Patient Advocacy: Healthcare on your side
a weekly blog by Martine Brousse,
Healthcare Specialist, Patient Advocate, Certified Mediator
Founder, PRES. AdviMed
Save on medical costs: Alternative Options*
As I negotiate down expensive facility bills for my clients, or fight insurance companies for higher reimbursements, I am often struck by the number of patients, who thought the ER or the specialist's office were their only choices. Minor episodes end up costing thousands of dollars, when more affordable options were available.
Here are some of them:
Please note this is given for informative purposes only, does not intend to provide or constitute medical care or advise. It neither endorses nor promotes any mentioned service or provider.
ALWAYS call 911 or go the Emergency Room if you are having a life-threatening emergency or if your health may be at serious risk by delaying care.
1. Urgent Care Centers
Staffed by MDs, they treat less severe emergencies that require immediate attention. Services include sutures, prescribing medications, chronic condition management, health evaluations, imaging, stabilization until your next doctor appointment and more.
Urgent care centers are found in many cities and neighborhoods. Appointments are not necessary.
2. Retail Health Clinics
Addressing minor concerns such as allergic reactions, minor infections, wound care and skin conditions, they are staffed with nurse practitioners licensed to prescribe medications and perform simple medical procedures. This is a good alternative to a doctor's visit for general and school health exams or for vaccinations.
Located in drugstore chains (i.e. CVS) or retail stores (i.e. Wal-Mart), they contract with most major insurers. Their services are fairly priced.
3. Nurse helpline
This free service, staffed by nurses 24/7, from your insurance can save you the cost of a doctor's visit. Find the number on your card or on the website.
Call to determine if you need to go to the ER, to find the nearest "in network" urgent care, to ask what remedy is best for minor symptoms, to treat an illness or to get first aid steps that do not require urgent care. These nurses can provide answers when the office is closed, help coordinate medical care if you are away from home, or order urgent prescription refills when the doctor is unavailable.
4. Free or low cost clinics
Offering a variety of services, they should not be your first choice in case of an emergency. Administered by the County, privately run or belonging to teaching universities and hospitals (services are rendered by students under the supervision of fully-experienced doctors), waits can be long but prices worth a look.
Some specialize in a specific illness (HIV/AIDS clinics) or services (women's health clinics). Exams, prescriptions, tests and more are provided at significant savings.
Depending on the test, you may need to consult your Dr first. Many common tests can be obtained without a prescription, or at a lower cash cost than in the office, directly from these labs:
If you have a minor sport injury or joint pain, or want to avoid surgery, consulting a chiropractor is a less costly option than an orthopedic MD. Specializing in bones, muscles and joints, they use more conservative, less drastic treatment methods (spinal manipulations, physical therapy, medical massages) to get you back in shape. They can order scans and limited labs. Expect to pay $ 50.00 to $ 80.00 per visit (including all modalities). This is often a covered insurance benefit.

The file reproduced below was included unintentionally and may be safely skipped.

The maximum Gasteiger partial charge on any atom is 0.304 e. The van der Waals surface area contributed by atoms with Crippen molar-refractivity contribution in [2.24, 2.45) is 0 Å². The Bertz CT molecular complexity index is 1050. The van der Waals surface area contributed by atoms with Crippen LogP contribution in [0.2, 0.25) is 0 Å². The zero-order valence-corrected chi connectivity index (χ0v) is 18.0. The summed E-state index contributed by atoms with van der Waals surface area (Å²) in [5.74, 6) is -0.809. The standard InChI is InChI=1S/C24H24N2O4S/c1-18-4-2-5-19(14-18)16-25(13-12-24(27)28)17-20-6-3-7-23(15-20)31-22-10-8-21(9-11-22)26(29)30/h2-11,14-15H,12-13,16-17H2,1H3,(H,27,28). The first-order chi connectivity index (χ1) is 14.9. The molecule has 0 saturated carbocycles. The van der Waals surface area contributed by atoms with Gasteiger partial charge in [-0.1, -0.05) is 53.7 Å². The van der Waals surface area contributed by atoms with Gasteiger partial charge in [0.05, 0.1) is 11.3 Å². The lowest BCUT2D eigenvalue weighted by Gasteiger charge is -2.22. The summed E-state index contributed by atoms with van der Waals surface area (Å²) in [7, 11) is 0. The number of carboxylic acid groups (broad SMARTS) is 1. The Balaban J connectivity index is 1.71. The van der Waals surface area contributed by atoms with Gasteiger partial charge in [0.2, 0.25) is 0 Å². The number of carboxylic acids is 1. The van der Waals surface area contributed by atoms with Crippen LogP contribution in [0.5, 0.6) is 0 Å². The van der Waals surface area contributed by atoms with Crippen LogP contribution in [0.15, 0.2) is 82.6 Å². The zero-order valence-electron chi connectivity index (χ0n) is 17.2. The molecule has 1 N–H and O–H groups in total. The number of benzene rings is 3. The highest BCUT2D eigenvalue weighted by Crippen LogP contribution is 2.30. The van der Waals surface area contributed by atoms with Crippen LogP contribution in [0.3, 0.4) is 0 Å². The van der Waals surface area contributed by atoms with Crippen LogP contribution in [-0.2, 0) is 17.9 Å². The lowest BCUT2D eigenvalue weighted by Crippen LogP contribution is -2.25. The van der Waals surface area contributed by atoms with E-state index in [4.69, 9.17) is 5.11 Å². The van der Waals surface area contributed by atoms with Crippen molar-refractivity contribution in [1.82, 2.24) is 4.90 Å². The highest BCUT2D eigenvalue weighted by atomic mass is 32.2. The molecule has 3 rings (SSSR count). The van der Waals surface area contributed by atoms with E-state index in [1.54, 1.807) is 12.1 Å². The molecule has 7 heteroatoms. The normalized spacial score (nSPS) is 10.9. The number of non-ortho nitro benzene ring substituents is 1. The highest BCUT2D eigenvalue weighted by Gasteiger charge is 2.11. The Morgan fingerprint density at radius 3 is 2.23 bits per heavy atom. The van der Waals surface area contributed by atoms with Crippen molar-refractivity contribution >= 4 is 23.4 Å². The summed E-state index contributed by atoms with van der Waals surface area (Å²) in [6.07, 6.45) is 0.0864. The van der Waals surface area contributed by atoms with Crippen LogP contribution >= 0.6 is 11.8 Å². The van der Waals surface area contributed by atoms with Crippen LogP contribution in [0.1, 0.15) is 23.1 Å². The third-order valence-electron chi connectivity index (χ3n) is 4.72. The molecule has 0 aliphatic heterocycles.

Ask the pharmacist at your local drugstore or pharmacy for a recommendation on what over the counter remedy is best for minor ailments, to check on possible negative interaction with current prescriptions, or advise on a minor allergic reaction. Local and chain pharmacies also offer low cost flu shots, and other vaccinations.
An increase in the number of online MD visits has been observed, and is likely to continue this upward trend. Sites such as www.memd.me, www.interactivemd.com or the-online-doctor.com propose virtual encounters for set prices, and at convenient times for patients.
Remember to ask any healthcare provider or clinic you may consult if they are part of your insurance network. Choosing one who is contracted with your insurer will significantly lower your liability. You may need to send the bill directly to your insurer; getting a "superbill" (specialized medical bill) is essential. If you are self-pay, this receipt or statement will be useful come tax season.
Never jeopardize your health by denying yourself access to urgent or necessary medical care whenever necessary. Though more limited after the facts, solutions can still be found to help lower high medical bills.
* Previously seen on NerdWallet
©  AdviMed.
©  Martine G. Brousse.
All rights reserved.
My objective is to offer you, the patient, concrete and beneficial information, useful tips, proven and efficient tools as well as trustworthy supportive advice as you deal with a system in the midst of sweeping adjustments, widespread misunderstandings and complex requirements.
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